by Ann Backus –
Early in June, Andrea, the first tropical storm of the season, slammed into Florida and then proceeded up the East Coast into New England. She won’t be the last. Hurricane season is now in full swing.
Regardless of what the weather is when you leave port, be prepared to deal with storm conditions. Draw up and review a severe weather plan with your crew, check all equipment, conduct a severe weather drill, make sure everyone knows how to inflate the life raft (in the water, not on deck), remind your crew of where the EPIRB is located, check out everyone’s survival suits, and get reacquainted with the three “rules for mariners.”
Weather preparedness is complex. The scope of it ranges from having ready an executable severe weather plan to having some knowledge of how tropical storms work.
The National Transportation Safety Board recently issued a safety alert in response to an investigation into four deaths and weather damage sustained by the Trinity II during an unexpected and unusually severe storm in the Gulf of Mexico in September 2011.
The safety alert makes the point that each vessel should have a severe weather plan that addresses not only storms predicted through extended forecasts, but also the possibility that local low-pressure weather systems can develop suddenly into severe local storms.
To ensure the safety of your crew and vessel, calculate the safe distance between your vessel and a storm by following these three essential rules – the “34-Knot Rule,” the “Mariner’s 1-2-3 Rule,” and the “Never-Cross-the-T Rule.”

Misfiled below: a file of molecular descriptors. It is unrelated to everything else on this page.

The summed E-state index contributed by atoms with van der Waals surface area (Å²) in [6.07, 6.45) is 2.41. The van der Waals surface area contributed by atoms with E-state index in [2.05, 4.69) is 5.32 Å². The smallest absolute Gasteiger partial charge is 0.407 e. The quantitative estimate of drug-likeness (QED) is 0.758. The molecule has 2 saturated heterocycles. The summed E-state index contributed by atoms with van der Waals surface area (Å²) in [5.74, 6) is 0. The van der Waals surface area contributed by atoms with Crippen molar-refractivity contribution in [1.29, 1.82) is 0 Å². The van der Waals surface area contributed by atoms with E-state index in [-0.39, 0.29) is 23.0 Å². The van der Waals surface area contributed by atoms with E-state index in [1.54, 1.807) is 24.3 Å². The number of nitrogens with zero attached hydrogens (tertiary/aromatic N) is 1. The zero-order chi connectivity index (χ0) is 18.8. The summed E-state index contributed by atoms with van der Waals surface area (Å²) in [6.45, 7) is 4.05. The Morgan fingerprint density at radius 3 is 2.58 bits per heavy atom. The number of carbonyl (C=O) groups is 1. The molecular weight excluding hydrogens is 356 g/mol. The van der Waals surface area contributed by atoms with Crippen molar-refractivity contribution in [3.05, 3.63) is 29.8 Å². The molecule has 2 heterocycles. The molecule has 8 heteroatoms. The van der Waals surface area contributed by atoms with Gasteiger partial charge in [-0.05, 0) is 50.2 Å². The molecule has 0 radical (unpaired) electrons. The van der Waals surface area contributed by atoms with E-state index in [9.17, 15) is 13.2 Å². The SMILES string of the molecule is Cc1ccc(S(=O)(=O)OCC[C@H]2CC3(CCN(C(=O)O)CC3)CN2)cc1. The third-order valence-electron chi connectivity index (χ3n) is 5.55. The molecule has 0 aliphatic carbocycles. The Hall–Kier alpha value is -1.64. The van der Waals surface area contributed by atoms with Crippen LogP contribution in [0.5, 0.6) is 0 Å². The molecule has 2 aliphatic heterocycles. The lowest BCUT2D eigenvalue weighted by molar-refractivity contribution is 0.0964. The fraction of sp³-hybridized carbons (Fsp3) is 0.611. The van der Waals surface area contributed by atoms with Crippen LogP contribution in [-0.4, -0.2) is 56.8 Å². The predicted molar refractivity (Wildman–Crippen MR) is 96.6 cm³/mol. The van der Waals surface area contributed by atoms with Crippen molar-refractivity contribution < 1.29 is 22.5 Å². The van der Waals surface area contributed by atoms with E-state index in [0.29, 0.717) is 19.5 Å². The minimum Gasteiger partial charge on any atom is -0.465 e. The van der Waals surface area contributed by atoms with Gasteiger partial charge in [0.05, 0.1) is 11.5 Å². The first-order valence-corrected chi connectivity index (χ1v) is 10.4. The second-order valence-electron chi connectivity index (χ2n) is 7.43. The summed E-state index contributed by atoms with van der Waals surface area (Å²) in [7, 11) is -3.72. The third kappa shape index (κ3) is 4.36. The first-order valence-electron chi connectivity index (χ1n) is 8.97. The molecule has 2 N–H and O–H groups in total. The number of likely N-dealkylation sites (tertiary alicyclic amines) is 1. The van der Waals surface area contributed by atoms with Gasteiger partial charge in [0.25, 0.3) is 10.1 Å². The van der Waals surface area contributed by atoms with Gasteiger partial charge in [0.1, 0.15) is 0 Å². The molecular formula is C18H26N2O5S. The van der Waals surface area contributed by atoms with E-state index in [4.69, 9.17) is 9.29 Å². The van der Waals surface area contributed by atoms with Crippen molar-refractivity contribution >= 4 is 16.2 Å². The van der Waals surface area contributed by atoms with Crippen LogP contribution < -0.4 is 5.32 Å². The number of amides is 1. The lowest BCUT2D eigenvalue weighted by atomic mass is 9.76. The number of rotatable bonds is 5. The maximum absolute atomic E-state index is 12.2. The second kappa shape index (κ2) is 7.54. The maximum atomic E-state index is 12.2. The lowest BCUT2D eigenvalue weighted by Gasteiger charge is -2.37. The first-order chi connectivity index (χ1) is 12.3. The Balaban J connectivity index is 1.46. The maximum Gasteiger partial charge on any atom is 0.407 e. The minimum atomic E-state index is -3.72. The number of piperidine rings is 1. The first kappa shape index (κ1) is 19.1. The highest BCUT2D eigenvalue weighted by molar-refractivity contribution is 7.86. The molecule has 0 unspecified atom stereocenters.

According to the National Oceanic and Atmospheric Administration’s Mariner’s Guide for Hurricane Awareness in the North Atlantic Basin, it is essential that vessels avoid the 34-knot wind field of a tropical storm because, once wind speeds hit 34 knots, “sea state development approaches critical levels that result in rapidly decreasing limits to ship maneuverability.”
In other words, at this wind speed, a vessel might not be able to escape the hurricane or tropical storm.
With just a few key numbers from the National Hurricane Center (NHC), you can calculate the 34-knot radius from the eye of a storm in nautical miles (nm) for days beyond the forecast.
Here’s how. Fill-in the shaded boxes in the table with data from the NHC, which you can access online at <www.nhc.noaa.gov>, and then calculate the 34-knot radius using these formulas:
- For 48 hours – (C/B) x D; and
- For 72 hours – (E/B) x D.
Next, use the “Mariner’s 1-2-3 Rule” to calculate the “Danger Area” you should avoid. This rule basically helps account for the uncertainty in the storm’s path over the next few days and determines the minimum recommended distance to maintain from a tropical storm.
To use the rule, add: 100 nm to a 24-hour 34-knot calculation (one day); 200 nm to a 48-hour 34-knot calculation (two days); and 300 nm to a 72-hour 34-knot calculation (3 days).
Then, on your chart, draw the circle at 48 hours with a 435-nm radius out from the projected storm path and, at 72 hours, with a 470-nm radius from the storm path.
Connect the circles to make a cone and, at a minimum, stay clear of this “Danger Area.”
Finally, abide by the “Never-Cross-the-T Rule,” meaning never cross the track of a tropical storm.
The Mariner’s Guide for Hurricane Awareness in the North Atlantic Basin is available online at www.nhc.noaa.gov/marinersguide.pdf.
Ann Backus, MS, is the director of outreach for the Harvard School of Public Health’s Department of Environmental Health in Boston, MA. She may be reached by phone at (617) 432-3327 or by e-mail at <email@example.com>.